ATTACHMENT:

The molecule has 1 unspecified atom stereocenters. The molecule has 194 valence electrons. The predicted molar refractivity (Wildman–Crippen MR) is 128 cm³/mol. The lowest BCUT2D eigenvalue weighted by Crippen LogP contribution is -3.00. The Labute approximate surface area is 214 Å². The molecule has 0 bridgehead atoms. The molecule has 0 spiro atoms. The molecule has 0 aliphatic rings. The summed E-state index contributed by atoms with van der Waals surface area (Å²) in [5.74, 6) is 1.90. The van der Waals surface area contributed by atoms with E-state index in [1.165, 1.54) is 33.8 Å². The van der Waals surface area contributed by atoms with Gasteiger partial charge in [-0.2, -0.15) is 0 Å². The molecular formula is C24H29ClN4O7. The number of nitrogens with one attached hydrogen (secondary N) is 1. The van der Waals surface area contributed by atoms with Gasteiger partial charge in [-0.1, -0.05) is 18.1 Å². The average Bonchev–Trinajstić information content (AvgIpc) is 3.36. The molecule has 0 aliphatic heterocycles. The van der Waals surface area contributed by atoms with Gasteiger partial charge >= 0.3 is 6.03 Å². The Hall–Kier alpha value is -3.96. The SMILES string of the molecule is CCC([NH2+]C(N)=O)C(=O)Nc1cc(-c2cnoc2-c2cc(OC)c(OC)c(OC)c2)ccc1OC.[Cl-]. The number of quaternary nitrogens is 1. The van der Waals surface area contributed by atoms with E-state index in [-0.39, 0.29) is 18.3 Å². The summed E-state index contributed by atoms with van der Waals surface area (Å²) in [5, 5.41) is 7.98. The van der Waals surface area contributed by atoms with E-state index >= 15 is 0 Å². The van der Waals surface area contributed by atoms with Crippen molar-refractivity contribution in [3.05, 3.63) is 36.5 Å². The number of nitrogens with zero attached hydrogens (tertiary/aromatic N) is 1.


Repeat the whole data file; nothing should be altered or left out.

The molecule has 1 unspecified atom stereocenters. The molecule has 194 valence electrons. The predicted molar refractivity (Wildman–Crippen MR) is 128 cm³/mol. The lowest BCUT2D eigenvalue weighted by Crippen LogP contribution is -3.00. The Labute approximate surface area is 214 Å². The molecule has 0 bridgehead atoms. The molecule has 0 spiro atoms. The molecule has 0 aliphatic rings. The summed E-state index contributed by atoms with van der Waals surface area (Å²) in [5.74, 6) is 1.90. The van der Waals surface area contributed by atoms with E-state index in [1.165, 1.54) is 33.8 Å². The van der Waals surface area contributed by atoms with Gasteiger partial charge in [-0.2, -0.15) is 0 Å². The molecular formula is C24H29ClN4O7. The number of nitrogens with one attached hydrogen (secondary N) is 1. The van der Waals surface area contributed by atoms with Gasteiger partial charge in [-0.1, -0.05) is 18.1 Å². The average Bonchev–Trinajstić information content (AvgIpc) is 3.36. The molecule has 0 aliphatic heterocycles. The van der Waals surface area contributed by atoms with Gasteiger partial charge >= 0.3 is 6.03 Å². The Hall–Kier alpha value is -3.96. The SMILES string of the molecule is CCC([NH2+]C(N)=O)C(=O)Nc1cc(-c2cnoc2-c2cc(OC)c(OC)c(OC)c2)ccc1OC.[Cl-]. The number of quaternary nitrogens is 1. The van der Waals surface area contributed by atoms with E-state index in [-0.39, 0.29) is 18.3 Å². The summed E-state index contributed by atoms with van der Waals surface area (Å²) in [5, 5.41) is 7.98. The van der Waals surface area contributed by atoms with E-state index >= 15 is 0 Å². The van der Waals surface area contributed by atoms with Crippen molar-refractivity contribution in [3.05, 3.63) is 36.5 Å². The number of nitrogens with zero attached hydrogens (tertiary/aromatic N) is 1.